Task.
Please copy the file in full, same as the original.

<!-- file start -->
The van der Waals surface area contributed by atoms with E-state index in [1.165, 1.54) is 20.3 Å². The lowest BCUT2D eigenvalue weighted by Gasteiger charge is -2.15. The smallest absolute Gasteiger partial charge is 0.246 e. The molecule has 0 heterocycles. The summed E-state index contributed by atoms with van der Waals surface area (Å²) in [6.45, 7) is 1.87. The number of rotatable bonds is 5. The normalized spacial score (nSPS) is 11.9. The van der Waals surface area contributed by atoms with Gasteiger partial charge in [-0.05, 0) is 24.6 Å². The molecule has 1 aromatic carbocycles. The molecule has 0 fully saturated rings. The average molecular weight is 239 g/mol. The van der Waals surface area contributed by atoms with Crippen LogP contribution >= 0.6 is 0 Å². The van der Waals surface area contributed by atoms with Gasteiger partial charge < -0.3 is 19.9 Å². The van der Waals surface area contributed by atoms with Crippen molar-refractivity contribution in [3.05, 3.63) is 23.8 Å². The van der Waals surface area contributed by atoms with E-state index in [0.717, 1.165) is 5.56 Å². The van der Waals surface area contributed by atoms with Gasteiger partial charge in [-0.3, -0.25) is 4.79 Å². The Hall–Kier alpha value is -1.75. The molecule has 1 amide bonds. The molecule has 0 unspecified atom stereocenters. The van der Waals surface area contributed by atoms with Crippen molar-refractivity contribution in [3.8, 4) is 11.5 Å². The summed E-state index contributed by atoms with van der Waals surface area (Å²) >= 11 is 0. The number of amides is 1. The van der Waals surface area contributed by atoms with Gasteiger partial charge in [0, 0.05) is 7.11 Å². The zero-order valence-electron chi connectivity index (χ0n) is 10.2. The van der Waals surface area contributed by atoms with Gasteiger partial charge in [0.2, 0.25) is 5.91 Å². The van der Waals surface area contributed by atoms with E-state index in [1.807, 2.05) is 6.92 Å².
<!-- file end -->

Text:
The van der Waals surface area contributed by atoms with E-state index in [1.165, 1.54) is 20.3 Å². The lowest BCUT2D eigenvalue weighted by Gasteiger charge is -2.15. The smallest absolute Gasteiger partial charge is 0.246 e. The molecule has 0 heterocycles. The summed E-state index contributed by atoms with van der Waals surface area (Å²) in [6.45, 7) is 1.87. The number of rotatable bonds is 5. The normalized spacial score (nSPS) is 11.9. The van der Waals surface area contributed by atoms with Gasteiger partial charge in [-0.05, 0) is 24.6 Å². The molecule has 1 aromatic carbocycles. The molecule has 0 fully saturated rings. The average molecular weight is 239 g/mol. The van der Waals surface area contributed by atoms with Crippen LogP contribution >= 0.6 is 0 Å². The van der Waals surface area contributed by atoms with Gasteiger partial charge < -0.3 is 19.9 Å². The van der Waals surface area contributed by atoms with Crippen molar-refractivity contribution in [3.05, 3.63) is 23.8 Å². The van der Waals surface area contributed by atoms with E-state index in [0.717, 1.165) is 5.56 Å². The van der Waals surface area contributed by atoms with Gasteiger partial charge in [-0.3, -0.25) is 4.79 Å². The Hall–Kier alpha value is -1.75. The molecule has 1 amide bonds. The molecule has 0 unspecified atom stereocenters. The van der Waals surface area contributed by atoms with Crippen molar-refractivity contribution in [3.8, 4) is 11.5 Å². The summed E-state index contributed by atoms with van der Waals surface area (Å²) >= 11 is 0. The number of amides is 1. The van der Waals surface area contributed by atoms with Gasteiger partial charge in [0, 0.05) is 7.11 Å². The zero-order valence-electron chi connectivity index (χ0n) is 10.2. The van der Waals surface area contributed by atoms with Gasteiger partial charge in [0.2, 0.25) is 5.91 Å². The van der Waals surface area contributed by atoms with E-state index in [1.807, 2.05) is 6.92 Å².